I think that it is absolutely wonderful that Fuji decides to produce high end film cameras in a time where the people making the products seem very disconnected to what is actually going on in the market, I mean...sure it's perfectly normal for a big company to produce whatever the masses wants (digital dslr boom) and of course this is where they can make profit. But - looking at work by most of todays contemporary photographers - it's really easy to see that film is the prefered medium. Right now the market is still flooded with secondhand gear - but in 10 years time this will not be the case. I know several photographers whos only chance to keep producing what the want with what they like is to go and buy 5 or even 8 of the same camera. These are secondhand and will break - and when they do; no repairs are available. Therefore NEW cameras is needed.

But...When the price for a new 6x7/6x6 camera turns out to be somewhere around 2.500USD I can imaging the interrest in buying one drops tremendously with most photographers. This, I think, is mainly due to the fact that something very similar can still be bought used. Artists using analogue gear are used to lower prices.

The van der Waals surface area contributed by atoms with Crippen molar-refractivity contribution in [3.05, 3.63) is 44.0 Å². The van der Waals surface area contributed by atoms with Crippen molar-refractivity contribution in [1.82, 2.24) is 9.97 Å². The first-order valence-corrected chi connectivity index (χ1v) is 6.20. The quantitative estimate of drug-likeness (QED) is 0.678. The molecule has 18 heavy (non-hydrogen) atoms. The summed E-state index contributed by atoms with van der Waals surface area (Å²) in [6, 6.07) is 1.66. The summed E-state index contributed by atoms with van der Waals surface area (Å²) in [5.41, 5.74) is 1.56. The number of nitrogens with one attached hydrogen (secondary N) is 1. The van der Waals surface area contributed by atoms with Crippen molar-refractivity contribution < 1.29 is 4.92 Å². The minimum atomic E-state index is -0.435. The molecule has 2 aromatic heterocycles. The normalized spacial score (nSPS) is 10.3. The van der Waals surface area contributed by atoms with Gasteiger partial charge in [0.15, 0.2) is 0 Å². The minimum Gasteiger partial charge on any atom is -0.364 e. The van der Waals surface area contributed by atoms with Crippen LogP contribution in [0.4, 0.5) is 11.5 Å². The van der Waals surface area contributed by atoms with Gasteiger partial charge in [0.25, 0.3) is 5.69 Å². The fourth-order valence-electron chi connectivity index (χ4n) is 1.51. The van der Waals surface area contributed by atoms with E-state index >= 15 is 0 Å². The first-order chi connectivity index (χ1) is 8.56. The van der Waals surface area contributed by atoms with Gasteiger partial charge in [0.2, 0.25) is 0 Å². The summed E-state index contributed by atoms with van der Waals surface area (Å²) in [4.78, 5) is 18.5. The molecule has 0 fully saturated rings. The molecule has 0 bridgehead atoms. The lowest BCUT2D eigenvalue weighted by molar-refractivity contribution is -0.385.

As mentioned earlier the used gear market will be completely different in 10 years time and there will be a need for new gear - the camera-makers will notice this and start producing. The artists/photographers will start buying.

It is my most honest opinion that the analogue market will see changes much like we have seen with the vinyl records in the past years. When digital came with the cd and later the mp3 this was all that the manufactures concentrated on and all the consumers wanted. New, faster, smaller etc. Professionals kept using the vinyl (DJs etc) due to the fact that the medium holds qualities that digital don't. A couple of decks (players) was available, like the technics 1210 but that was about it. Now, in just a few years people have embraced the qualities once more. More and more music is released on vinyl and still more and more shops sell it. More and more people are buying vinyl and the now dozens of different players/decks are once more avaible. This is quite parallel to the life of analogue photography. At least in my opinion.